Blake Hunziker has played nomad for five years and landed in his fair share of trouble too. But now he's finally returning to his hometown--the Lake Michigan tourist town of Whisper Shore. Counting on a not-so-warm welcome, he's surprised at not only a positive reception but also a job offer. Determined to settle down and prove himself responsible, he agrees to the catch that comes with the job offer--coordinating the annual Christmas festival--even though he has no idea how he'll pull it off.
Autumn Kingsley, inn owner and experienced organizer of the Christmas festival, has always dreamed of traveling the world. Now she has a job opportunity in Paris and a surprise potential investor coming to town who just might take on her family's inn and finally leave her free to go. The only problem is that she has just two weeks to whip the inn into shape.
Their families have a long history of not getting along, but when Blake comes to Autumn for help with the festival, she actually agrees...in exchange for his help with the repairs to her inn. They may have struck a simple deal, but complications are quick to pile on when the guy who's had enough of running away and the woman who can't wait to leave join forces.
My source for book: Review CopyMy Thoughts:
Having previously "met" Blake in the author's prior book (Made to Last), I was anxious to reconnect and learn more about him. He still has the same fun-loving personality, though it's somewhat toned down by the reality of going home and coming to terms with--and trying to overcome--his past. While I did somewhat miss his over the top wackiness, at the same time it was actually very interesting and moving to see beneath his personality to the grief and uncertain feelings that he carries around.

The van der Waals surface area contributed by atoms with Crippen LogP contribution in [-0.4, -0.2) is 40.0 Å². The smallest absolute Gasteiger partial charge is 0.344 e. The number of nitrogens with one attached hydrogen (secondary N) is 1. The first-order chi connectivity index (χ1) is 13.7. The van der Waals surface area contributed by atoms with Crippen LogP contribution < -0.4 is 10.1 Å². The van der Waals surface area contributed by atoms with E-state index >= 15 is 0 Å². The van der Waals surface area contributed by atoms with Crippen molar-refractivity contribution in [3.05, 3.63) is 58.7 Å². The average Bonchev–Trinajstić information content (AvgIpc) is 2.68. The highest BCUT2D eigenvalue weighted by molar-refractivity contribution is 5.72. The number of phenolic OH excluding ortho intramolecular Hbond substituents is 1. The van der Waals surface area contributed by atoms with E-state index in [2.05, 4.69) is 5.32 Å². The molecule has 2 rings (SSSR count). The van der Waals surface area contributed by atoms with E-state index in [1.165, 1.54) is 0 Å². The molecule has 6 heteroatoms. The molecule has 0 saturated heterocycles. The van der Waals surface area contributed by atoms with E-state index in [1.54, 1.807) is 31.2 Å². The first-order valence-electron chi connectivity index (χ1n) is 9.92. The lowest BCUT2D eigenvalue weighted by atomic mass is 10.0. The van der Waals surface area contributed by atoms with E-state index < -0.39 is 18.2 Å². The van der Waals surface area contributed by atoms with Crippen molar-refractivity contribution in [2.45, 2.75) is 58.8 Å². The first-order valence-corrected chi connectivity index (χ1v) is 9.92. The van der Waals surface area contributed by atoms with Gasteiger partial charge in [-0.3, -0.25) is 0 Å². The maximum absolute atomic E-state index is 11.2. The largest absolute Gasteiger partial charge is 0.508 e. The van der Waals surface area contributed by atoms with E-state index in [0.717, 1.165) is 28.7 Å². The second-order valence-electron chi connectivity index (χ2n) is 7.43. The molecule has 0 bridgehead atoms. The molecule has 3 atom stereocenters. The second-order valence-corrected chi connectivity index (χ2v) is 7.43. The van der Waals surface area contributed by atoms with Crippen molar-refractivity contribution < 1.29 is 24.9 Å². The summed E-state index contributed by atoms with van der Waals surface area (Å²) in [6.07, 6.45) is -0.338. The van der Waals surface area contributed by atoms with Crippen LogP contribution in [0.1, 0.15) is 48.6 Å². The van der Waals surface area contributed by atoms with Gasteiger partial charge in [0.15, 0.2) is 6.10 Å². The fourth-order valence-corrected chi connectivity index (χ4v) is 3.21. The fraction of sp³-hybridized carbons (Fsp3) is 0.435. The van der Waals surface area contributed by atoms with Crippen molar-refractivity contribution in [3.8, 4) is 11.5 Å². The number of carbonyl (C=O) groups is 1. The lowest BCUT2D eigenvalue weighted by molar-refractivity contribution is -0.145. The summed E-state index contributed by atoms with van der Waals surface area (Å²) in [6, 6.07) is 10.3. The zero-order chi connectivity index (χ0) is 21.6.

Autumn is fairly easy to identify with, despite the fact that her longings to travel don't really match up with mine. I liked her inn and genuinely wanted to see her succeed, especially when the odds were stacked so severely against her. The stiffness in her relationships with her family was sad but also very enlightening when she discovered the underlying cause. It makes you stop and realize how lack of communication builds up walls, and sometimes you don't even know it until after it's happened.
Something that really spoke to me was the bit of advice that Blake's friend gave to him about life: "You don't have to see every open door on the way to your end goal--just the one staring you in the face." This was a great reminder for me, and I pondered on it for days after. The future may be unclear, but all we need to do is just what God puts in front of us, not worrying about anything past that. Sometimes it takes seeing the truth in story-form for the message to hit home, and this did just that for me! Thank you, Melissa!
I didn't initially realize the story was set late in the year, but the town's Winter Festival--and Christmas, to a lesser extent--is actually a large part of the story. I'm a bit of a Christmas fanatic so I didn't mind reading it in the summer, but some people might want to wait until the holiday season to enjoy it. It's in no way necessary to read it around Christmas, but it just might add a bit of extra fun! :)
As for the ending, it was sweet and everything I hoped for, though the journey to get there did take some twists I hoped it wouldn't. Ultimately Autumn had to "live and learn" in order to discover what it was that she really wanted...which is actually fairly realistic when you stop and think about it. So while it was slightly delayed, everything still turned out nicely in the end. Overall, I enjoyed the story quite a bit; the characters were entertaining but at the same time their rocky pasts give them a very normal vibe, like everyday people you might know in real life. This is one I can easily recommend, and I think most fans of the genre will enjoy it!
My Rating: 4.5 stars
Thanks to the publisher (BethanyHouse) for providing me with a review copy via NetGalley.